A look at recent headlines reveals just how much our investment performance (think retirement security) depends on psychology:
— Thomson Reuters expands market psychology indices.
— Can philosophy help predict a turn in the markets?
— Tools of behavioral finance can complement regulators.
Old timers recall the days when investment decisions were based on presumably sound principles of securities and financial analyses back when the federal Glass-Steagall Act separated commercial banking from investment banking. In those storied times, the sources and uses of a given corporation’s revenues and profits, its industry’s performance and outlook, and macro-economic trends were among fact-based data used to make seemingly rational decisions. And the more regulated market was perceived to be pretty efficient and fair.
Those principals of financial management and regulations arose from the 1929 Market Crash and earlier catastrophes. Several classic scams and bubbles were immortalized in “Memoirs of Extraordinary Popular Delusions and the Madness of Crowds,” published in London in 1841 by Charles MacKay, LL.D. MacKay, a Scottish journalist and scholar, informed the 19th century world in detail of such financial follies as the British “South Sea Bubble,” Dutch “Tulipomania,” and the lesser-known French “Mississippi Scheme.”
“Sober nations have all at once become desperate gamblers, and risked almost their existence upon the turn of a piece of paper,” MacKay wrote in his Preface. “Men, it has been well said, think in herds; it will be seen that they go mad in herds, while they only recover their senses slowly, and one-by- one.”
Today, respectable news and investment management companies like Thomson Reuters and Allianz Global Investors have psychological indices and behavioral centers. They are far from alone.
Indeed, the American Psychological Association’s journal has reported on a promising new field for two members. Frank Murtha, a children’s therapist who had worked with emotionally disturbed youngsters, and psychiatrist Richard Peterson, M.D., an expert on gambling, formed a consulting firm (MarketPysch) when they realized “financial advisers were an underserved market that could use the principles of psychology.”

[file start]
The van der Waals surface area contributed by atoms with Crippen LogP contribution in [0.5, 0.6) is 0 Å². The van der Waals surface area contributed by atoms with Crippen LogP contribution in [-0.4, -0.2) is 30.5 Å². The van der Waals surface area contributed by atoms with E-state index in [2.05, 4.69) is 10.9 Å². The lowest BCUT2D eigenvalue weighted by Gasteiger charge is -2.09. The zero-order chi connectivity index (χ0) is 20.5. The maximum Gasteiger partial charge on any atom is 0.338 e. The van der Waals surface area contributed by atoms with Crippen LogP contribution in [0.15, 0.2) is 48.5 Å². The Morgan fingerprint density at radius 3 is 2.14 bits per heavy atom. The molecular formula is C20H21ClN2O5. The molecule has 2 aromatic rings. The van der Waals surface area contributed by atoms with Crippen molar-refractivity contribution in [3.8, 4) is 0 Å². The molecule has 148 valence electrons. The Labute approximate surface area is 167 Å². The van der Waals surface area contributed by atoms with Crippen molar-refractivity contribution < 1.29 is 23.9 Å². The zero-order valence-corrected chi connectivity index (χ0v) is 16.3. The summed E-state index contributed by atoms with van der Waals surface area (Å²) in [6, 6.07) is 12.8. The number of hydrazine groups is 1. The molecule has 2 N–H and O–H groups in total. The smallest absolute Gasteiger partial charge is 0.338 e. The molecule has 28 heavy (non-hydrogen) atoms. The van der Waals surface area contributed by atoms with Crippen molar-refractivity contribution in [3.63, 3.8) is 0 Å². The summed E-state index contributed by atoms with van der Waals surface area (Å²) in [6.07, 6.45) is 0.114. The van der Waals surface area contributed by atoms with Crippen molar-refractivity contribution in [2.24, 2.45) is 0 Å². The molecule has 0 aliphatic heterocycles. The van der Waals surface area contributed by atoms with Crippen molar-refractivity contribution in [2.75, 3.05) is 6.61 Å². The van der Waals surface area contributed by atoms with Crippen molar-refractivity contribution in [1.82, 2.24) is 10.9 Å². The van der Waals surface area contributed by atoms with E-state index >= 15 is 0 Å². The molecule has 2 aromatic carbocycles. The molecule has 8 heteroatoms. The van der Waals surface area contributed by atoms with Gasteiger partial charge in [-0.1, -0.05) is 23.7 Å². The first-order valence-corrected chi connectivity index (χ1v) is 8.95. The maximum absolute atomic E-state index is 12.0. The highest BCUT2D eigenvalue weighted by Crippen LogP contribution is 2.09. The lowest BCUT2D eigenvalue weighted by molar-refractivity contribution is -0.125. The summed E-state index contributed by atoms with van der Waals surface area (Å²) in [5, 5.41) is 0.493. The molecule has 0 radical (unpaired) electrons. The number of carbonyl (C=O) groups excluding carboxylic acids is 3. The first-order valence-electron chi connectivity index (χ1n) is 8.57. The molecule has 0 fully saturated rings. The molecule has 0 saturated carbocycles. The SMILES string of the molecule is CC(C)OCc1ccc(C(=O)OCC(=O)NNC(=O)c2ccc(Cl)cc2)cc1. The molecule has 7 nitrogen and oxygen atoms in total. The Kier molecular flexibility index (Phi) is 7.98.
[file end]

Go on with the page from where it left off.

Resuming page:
This investment psycho-mania (with apologies to Charles MacKay) is leading two academicians into a new world where psychology, psychic phenomena and physics converge. A recent Street.Com article, for instance, reported on Northwestern University and University of Colorado researchers seeking funds for a “rather Freudian” study based in-part on “precognitive dreaming and remote viewing of images.”
In their proposal, these two PhDs say:
“Thirty years of data suggest that non-conscious processing correlates with future events. We have used this idea to make money on the stock market . . . We are interested in shedding light on the underlying mechanisms and opening the scientific conversation about the psychology and physics of time.”
It’s hard to believe. What’s even harder to believe is that there is nothing new about using “remote viewing” and “non-conscious processing” methods to break through Einstein’s space-time barrier. Russian and American intelligence units have actually used these methods to spy on each other and for other purposes. A Stanford Research Institute physicist founded the CIA’s “psychic spy” operation back in the 1970s.
What is new is the notion that these still virtually unexplainable psychic skills can be used to predict future stock market performance.
Do these powers exist? No lesser authorities than President Jimmy Carter and Scotland Yard have described using psychics on national security and criminal investigations.
In 1995, CNN reported that former President Jimmy Carter publicly said the CIA had used a psychicwoman to locate a “special plane” that had crashed in Africa. Satellites had been unable to find it. He said the woman “went into a trance and gave some latitude and longitude figures. We focused our satellite cameras on that point and the plane was there.”
Scotland Yard has reportedly successfully used the abilities of Nella Jones, a psychic, to help solve murders.
“Nella gave invaluable assistance on a number of murders,” explained Detective Chief Inspector Arnie Cooke in a 2008 Daily Mail newspaper interview. “Her evidence was not the type you can put before a jury. But, senior investigating officers have got to take people like her on board and accept what they are saying.”
Will psychic advisers be retained by investment bankers to give them a new advantage over the investing public and their own customers? Are they already doing so? And, just what will the SEC make of market performance projections based on “remote viewing” sessions?
These and other questions remain to be answered in the future. As to the recent past and present, there is truth in the words of that sober-minded 19th century Scotsman Charles MacKay:
“Men were no longer satisfied with the slow but sure profits of cautious industry. The hope of boundless wealth for the morrow made them heedless and extravagant for to-day.”